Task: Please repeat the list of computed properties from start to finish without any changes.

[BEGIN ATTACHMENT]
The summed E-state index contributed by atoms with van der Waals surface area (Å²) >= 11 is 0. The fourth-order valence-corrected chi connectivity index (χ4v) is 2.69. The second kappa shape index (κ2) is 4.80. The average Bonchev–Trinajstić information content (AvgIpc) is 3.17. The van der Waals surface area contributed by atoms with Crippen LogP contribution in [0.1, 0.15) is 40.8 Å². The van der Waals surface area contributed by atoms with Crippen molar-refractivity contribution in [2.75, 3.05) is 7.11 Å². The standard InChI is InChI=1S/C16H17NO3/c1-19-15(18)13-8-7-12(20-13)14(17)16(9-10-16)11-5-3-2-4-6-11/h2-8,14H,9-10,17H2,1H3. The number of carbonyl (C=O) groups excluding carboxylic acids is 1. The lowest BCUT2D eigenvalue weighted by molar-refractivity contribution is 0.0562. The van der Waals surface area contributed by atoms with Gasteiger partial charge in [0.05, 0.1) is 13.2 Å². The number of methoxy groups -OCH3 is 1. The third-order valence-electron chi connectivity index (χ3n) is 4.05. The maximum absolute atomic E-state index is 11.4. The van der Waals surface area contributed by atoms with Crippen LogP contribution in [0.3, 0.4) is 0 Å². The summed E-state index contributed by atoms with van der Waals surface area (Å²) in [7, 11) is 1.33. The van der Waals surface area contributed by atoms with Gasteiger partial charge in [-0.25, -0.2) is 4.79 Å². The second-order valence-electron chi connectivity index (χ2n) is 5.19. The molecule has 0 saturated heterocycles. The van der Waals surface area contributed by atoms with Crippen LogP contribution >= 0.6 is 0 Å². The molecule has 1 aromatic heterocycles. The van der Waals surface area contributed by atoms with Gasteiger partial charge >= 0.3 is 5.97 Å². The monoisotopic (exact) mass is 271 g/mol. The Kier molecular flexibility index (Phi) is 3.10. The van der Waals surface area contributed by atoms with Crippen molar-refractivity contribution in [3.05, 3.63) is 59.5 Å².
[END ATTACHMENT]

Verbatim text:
The summed E-state index contributed by atoms with van der Waals surface area (Å²) >= 11 is 0. The fourth-order valence-corrected chi connectivity index (χ4v) is 2.69. The second kappa shape index (κ2) is 4.80. The average Bonchev–Trinajstić information content (AvgIpc) is 3.17. The van der Waals surface area contributed by atoms with Crippen LogP contribution in [0.1, 0.15) is 40.8 Å². The van der Waals surface area contributed by atoms with Crippen molar-refractivity contribution in [2.75, 3.05) is 7.11 Å². The standard InChI is InChI=1S/C16H17NO3/c1-19-15(18)13-8-7-12(20-13)14(17)16(9-10-16)11-5-3-2-4-6-11/h2-8,14H,9-10,17H2,1H3. The number of carbonyl (C=O) groups excluding carboxylic acids is 1. The lowest BCUT2D eigenvalue weighted by molar-refractivity contribution is 0.0562. The van der Waals surface area contributed by atoms with Gasteiger partial charge in [0.05, 0.1) is 13.2 Å². The number of methoxy groups -OCH3 is 1. The third-order valence-electron chi connectivity index (χ3n) is 4.05. The maximum absolute atomic E-state index is 11.4. The van der Waals surface area contributed by atoms with Crippen LogP contribution in [0.3, 0.4) is 0 Å². The summed E-state index contributed by atoms with van der Waals surface area (Å²) in [7, 11) is 1.33. The van der Waals surface area contributed by atoms with Gasteiger partial charge in [-0.25, -0.2) is 4.79 Å². The second-order valence-electron chi connectivity index (χ2n) is 5.19. The molecule has 0 saturated heterocycles. The van der Waals surface area contributed by atoms with Crippen LogP contribution >= 0.6 is 0 Å². The molecule has 1 aromatic heterocycles. The van der Waals surface area contributed by atoms with Gasteiger partial charge >= 0.3 is 5.97 Å². The monoisotopic (exact) mass is 271 g/mol. The Kier molecular flexibility index (Phi) is 3.10. The van der Waals surface area contributed by atoms with Crippen molar-refractivity contribution in [3.05, 3.63) is 59.5 Å².